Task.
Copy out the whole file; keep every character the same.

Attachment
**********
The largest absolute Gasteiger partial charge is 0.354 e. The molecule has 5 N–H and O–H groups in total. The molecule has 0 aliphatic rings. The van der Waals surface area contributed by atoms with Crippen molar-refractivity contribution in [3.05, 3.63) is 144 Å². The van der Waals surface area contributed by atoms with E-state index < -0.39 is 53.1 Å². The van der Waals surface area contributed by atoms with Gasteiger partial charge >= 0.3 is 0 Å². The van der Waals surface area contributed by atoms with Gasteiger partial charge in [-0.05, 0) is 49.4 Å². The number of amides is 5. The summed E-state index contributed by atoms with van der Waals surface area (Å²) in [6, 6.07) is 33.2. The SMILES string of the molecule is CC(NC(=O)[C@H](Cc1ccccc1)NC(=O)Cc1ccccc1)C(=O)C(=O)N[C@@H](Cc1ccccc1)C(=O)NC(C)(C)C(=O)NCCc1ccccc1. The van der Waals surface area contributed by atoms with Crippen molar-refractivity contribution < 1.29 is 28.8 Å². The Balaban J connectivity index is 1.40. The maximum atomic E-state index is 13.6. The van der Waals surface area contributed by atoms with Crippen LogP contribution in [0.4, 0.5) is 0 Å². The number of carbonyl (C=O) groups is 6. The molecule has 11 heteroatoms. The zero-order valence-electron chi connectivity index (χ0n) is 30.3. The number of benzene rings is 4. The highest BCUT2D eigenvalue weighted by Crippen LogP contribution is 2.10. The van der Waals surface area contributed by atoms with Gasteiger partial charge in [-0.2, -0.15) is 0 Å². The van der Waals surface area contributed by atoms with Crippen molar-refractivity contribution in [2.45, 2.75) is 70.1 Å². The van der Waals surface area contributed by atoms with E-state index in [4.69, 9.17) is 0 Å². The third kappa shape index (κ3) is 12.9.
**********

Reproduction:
The largest absolute Gasteiger partial charge is 0.354 e. The molecule has 5 N–H and O–H groups in total. The molecule has 0 aliphatic rings. The van der Waals surface area contributed by atoms with Crippen molar-refractivity contribution in [3.05, 3.63) is 144 Å². The van der Waals surface area contributed by atoms with E-state index < -0.39 is 53.1 Å². The van der Waals surface area contributed by atoms with Gasteiger partial charge >= 0.3 is 0 Å². The van der Waals surface area contributed by atoms with Gasteiger partial charge in [-0.05, 0) is 49.4 Å². The number of amides is 5. The summed E-state index contributed by atoms with van der Waals surface area (Å²) in [6, 6.07) is 33.2. The SMILES string of the molecule is CC(NC(=O)[C@H](Cc1ccccc1)NC(=O)Cc1ccccc1)C(=O)C(=O)N[C@@H](Cc1ccccc1)C(=O)NC(C)(C)C(=O)NCCc1ccccc1. The van der Waals surface area contributed by atoms with Crippen molar-refractivity contribution < 1.29 is 28.8 Å². The Balaban J connectivity index is 1.40. The maximum atomic E-state index is 13.6. The van der Waals surface area contributed by atoms with Crippen LogP contribution in [0.4, 0.5) is 0 Å². The number of carbonyl (C=O) groups is 6. The molecule has 11 heteroatoms. The zero-order valence-electron chi connectivity index (χ0n) is 30.3. The number of benzene rings is 4. The highest BCUT2D eigenvalue weighted by Crippen LogP contribution is 2.10. The van der Waals surface area contributed by atoms with Gasteiger partial charge in [-0.2, -0.15) is 0 Å². The van der Waals surface area contributed by atoms with Crippen molar-refractivity contribution in [2.45, 2.75) is 70.1 Å². The van der Waals surface area contributed by atoms with E-state index in [4.69, 9.17) is 0 Å². The third kappa shape index (κ3) is 12.9.